Clinical surveillance compliments hospitals’ EHR capabilities by providing bi-directional integration features through middleware that resides in the space between point-of-care devices and the EHR. For example, a clinical surveillance solution can capture historical data from the EHR and correlate it with real-time streaming data from streaming devices, including heart rate, heart rhythm variation, oxygenation levels and blood pressure. The combination of high-fidelity data with multivariate, EHR information provides a holistic and complete source of objective information on a patient that can be used for prediction and clinical decision making prospectively.
Analytics in Medical Device Integration
The transformative power of MDI mitigates the shortcomings of conventional monitoring practices, including alarm fatigue, significant monitoring gaps, and data delivery delays.
Analytics based on multiple sources of physiological data can help offset the problem of alarm fatigue by filtering out false or artifact signals that typically invade the high-fidelity data at the core of continuous surveillance. The use of data for display and analysis, predictive analytics, rules-based algorithms, as well as the ability to process data collected at the point of care to create new information also drives data collection rates. The ability to retrieve data at variable rates, including at the sub-seconds level, requires the vendor to demonstrate that it has mitigated the risk associated with communicating higher frequency data for alarms and analysis—even patient monitoring and intervention.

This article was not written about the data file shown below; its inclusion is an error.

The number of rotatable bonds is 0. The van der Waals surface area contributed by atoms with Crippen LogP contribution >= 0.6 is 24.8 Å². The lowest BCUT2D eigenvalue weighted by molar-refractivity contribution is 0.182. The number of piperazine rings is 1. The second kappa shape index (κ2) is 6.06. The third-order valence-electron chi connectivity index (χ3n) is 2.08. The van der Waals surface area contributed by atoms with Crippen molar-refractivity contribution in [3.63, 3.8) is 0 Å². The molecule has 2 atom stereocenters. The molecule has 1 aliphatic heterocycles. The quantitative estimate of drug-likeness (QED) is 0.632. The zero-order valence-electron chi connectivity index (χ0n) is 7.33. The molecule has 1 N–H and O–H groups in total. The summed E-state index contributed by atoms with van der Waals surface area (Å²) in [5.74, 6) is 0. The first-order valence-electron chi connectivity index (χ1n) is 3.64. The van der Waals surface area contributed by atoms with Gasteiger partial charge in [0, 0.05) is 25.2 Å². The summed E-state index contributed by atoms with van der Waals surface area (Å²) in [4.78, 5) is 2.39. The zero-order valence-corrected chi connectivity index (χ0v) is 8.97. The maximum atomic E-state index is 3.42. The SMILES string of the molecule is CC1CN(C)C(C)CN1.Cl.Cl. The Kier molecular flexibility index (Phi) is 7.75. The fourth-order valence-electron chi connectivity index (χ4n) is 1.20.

This raises critical questions that pertain to patient safety and the level of risk assumed by the hospital. How do patient documentation needs differ from real-time patient intervention needs? What is real-time data flow and what is not? Because data used for real-time intervention, like clinical alarms, impact patient safety, any delay in their delivery to the correct individuals can have deleterious effects. Thus, it is important to understand the implications of requirements on data delivery latency, response and integrity2.
The Future of Medical Device Integration
Universal medical device standards won’t happen overnight, though it has been interesting to note manufacturer’s slow migration to a more standardised approach. Logistics and practicality rule the day in a world with steep costs in investment, development, acquisition, and regulation. This reinforces the need to have a comprehensive and forward-looking approach to selecting an MDI and middleware provider that can support the technical and clinical needs of your healthcare organisation6. A broader clinical view of the future solution is to include laboratory blood work, radiological findings, and pharmaceutical interventions, into the device integration model, to provide a total operational framework for the clinician.
Data Delivery, Communication and Integrity